Europe – There is ‘substantial room for improvement in the method chosen by the European Parliament to measure recycling rates’, according to the European Recycling Industries’ Confederation (EuRIC).
‘Measuring recycling targets at the input of production processes runs against the objective of accurate and uniform statistics across the EU,’ EuRIC insists in the wake of the European Parliament’s adoption of draft legislation on municipal waste. ‘It is in most instances impossible to trace back the origin of the waste stream(s) for which targets have been set, contrary to the output-based method proposed by the European Commission.’
‘Recyclers support ambitious recycling targets and have a vested interest in uniform rules to measure real recycling rates,’ says EuRIC’s secretary general Emmanuel Katrakis. ‘This is crucial to stop counting as recycled waste ultimately landfilled or incinerated.’ Only waste turned into secondary raw materials from recycling should be counted as recycled, it is argued.
The European Parliament’s approach ‘confuses two distinct steps in the value chains, namely recycling and manufacturing, the latter using both virgin and recycled materials’, EuRIC contends. At the input of production processes, setting targets for recycled content enabling measurement of the proportion of recycled materials used to manufacture new semi-finished products or goods ‘would be much more effective to convert linear supply chains into genuinely circular ones’, the organisation argues.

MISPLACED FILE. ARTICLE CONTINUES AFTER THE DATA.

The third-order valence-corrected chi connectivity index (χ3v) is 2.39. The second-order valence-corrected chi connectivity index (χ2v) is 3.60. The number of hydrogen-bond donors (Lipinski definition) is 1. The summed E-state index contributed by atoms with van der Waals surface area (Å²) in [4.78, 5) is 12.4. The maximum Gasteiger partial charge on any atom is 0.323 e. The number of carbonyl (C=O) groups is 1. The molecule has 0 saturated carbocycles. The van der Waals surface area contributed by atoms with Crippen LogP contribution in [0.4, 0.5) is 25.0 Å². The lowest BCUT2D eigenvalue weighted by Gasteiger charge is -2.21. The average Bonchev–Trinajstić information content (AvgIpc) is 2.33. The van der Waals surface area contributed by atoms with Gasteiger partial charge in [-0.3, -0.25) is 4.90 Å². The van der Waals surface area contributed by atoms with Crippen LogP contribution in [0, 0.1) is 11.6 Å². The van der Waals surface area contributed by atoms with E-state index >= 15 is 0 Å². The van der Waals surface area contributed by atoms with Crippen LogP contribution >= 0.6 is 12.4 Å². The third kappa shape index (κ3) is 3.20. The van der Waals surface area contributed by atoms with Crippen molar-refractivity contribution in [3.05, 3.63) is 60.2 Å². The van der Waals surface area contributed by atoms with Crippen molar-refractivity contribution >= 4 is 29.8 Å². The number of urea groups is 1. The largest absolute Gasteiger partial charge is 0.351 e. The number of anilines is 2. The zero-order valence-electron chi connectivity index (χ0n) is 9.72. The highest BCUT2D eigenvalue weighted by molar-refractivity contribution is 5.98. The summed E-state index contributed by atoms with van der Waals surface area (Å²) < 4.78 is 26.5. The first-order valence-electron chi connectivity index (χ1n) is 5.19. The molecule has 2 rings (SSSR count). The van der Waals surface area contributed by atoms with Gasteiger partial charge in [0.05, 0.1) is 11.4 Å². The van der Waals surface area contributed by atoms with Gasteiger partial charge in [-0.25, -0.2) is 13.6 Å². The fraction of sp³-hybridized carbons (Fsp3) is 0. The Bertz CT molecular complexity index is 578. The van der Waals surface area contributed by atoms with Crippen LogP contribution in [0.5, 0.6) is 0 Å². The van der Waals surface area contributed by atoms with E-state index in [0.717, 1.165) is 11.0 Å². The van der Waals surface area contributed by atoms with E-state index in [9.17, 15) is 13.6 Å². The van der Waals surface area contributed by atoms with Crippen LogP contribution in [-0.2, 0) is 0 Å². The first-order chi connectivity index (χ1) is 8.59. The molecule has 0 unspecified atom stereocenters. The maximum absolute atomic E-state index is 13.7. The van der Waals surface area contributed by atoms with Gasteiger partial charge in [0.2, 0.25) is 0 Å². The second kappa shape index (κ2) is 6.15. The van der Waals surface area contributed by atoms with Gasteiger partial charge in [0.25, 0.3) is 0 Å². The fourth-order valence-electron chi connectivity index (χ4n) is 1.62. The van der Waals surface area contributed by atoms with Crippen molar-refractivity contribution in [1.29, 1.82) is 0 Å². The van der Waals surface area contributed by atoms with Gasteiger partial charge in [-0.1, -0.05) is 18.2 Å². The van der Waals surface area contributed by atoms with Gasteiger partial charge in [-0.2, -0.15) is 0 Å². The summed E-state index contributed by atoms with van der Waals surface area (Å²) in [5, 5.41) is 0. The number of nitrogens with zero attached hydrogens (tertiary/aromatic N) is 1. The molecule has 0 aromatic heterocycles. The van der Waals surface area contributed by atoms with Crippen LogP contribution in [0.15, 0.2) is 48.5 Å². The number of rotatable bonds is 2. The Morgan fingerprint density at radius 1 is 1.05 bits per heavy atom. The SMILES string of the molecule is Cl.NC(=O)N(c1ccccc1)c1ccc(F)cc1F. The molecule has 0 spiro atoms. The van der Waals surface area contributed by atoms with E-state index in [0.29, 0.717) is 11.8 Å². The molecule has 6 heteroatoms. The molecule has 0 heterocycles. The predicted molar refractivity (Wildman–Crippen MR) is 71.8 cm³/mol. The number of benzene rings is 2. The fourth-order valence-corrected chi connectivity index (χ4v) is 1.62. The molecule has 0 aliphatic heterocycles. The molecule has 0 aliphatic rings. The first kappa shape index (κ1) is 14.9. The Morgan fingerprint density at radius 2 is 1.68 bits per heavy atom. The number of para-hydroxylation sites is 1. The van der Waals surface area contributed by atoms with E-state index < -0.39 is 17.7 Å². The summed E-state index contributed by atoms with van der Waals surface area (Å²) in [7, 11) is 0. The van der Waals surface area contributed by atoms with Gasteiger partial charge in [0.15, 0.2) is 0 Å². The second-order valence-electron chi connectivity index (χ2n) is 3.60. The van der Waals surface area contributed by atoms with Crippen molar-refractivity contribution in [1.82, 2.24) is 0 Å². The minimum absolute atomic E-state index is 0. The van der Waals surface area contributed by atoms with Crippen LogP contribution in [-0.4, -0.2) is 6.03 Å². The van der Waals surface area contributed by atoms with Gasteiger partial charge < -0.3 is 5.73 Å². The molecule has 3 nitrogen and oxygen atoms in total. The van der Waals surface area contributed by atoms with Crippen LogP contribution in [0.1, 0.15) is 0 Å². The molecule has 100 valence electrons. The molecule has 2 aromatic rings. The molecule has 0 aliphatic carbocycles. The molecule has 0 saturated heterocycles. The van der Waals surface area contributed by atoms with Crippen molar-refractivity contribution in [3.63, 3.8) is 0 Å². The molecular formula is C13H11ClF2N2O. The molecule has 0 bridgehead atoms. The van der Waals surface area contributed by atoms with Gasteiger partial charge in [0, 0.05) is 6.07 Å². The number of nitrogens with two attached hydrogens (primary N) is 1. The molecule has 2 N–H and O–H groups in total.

‘Such targets will act as a catalyst to pull the demand for recycled materials.’ Among the other measures approved by the European Parliament, EuRIC welcomes more stringent obligations linked to separate collection of recyclables which, the recycling body says, ‘is a key driver for quality raw materials from recycling’.
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